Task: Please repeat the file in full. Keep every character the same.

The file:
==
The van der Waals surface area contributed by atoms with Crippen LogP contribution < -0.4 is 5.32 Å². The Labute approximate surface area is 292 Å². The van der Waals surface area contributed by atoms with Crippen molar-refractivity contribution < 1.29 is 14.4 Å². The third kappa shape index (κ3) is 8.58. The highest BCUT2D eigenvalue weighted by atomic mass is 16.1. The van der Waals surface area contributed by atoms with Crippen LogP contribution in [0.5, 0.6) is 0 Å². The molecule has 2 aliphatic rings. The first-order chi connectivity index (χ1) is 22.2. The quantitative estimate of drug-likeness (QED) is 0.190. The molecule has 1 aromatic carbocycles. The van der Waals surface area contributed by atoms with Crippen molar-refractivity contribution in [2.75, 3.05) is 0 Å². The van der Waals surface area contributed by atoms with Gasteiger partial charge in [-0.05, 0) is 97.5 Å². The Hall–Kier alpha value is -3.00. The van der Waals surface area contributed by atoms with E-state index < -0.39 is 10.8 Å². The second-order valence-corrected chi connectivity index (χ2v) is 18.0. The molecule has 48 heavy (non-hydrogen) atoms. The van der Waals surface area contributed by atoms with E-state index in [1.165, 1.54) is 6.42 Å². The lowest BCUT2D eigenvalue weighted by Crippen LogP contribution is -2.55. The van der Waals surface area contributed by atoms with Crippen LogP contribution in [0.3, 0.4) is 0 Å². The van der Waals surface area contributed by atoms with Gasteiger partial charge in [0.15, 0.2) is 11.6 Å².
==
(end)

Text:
The van der Waals surface area contributed by atoms with Crippen LogP contribution < -0.4 is 5.32 Å². The Labute approximate surface area is 292 Å². The van der Waals surface area contributed by atoms with Crippen molar-refractivity contribution < 1.29 is 14.4 Å². The third kappa shape index (κ3) is 8.58. The highest BCUT2D eigenvalue weighted by atomic mass is 16.1. The van der Waals surface area contributed by atoms with Crippen LogP contribution in [0.5, 0.6) is 0 Å². The molecule has 2 aliphatic rings. The first-order chi connectivity index (χ1) is 22.2. The quantitative estimate of drug-likeness (QED) is 0.190. The molecule has 1 aromatic carbocycles. The van der Waals surface area contributed by atoms with Crippen molar-refractivity contribution in [2.75, 3.05) is 0 Å². The van der Waals surface area contributed by atoms with Gasteiger partial charge in [-0.05, 0) is 97.5 Å². The Hall–Kier alpha value is -3.00. The van der Waals surface area contributed by atoms with E-state index < -0.39 is 10.8 Å². The second-order valence-corrected chi connectivity index (χ2v) is 18.0. The molecule has 48 heavy (non-hydrogen) atoms. The van der Waals surface area contributed by atoms with E-state index in [1.165, 1.54) is 6.42 Å². The lowest BCUT2D eigenvalue weighted by Crippen LogP contribution is -2.55. The van der Waals surface area contributed by atoms with Crippen LogP contribution in [0.3, 0.4) is 0 Å². The van der Waals surface area contributed by atoms with Gasteiger partial charge in [0.15, 0.2) is 11.6 Å².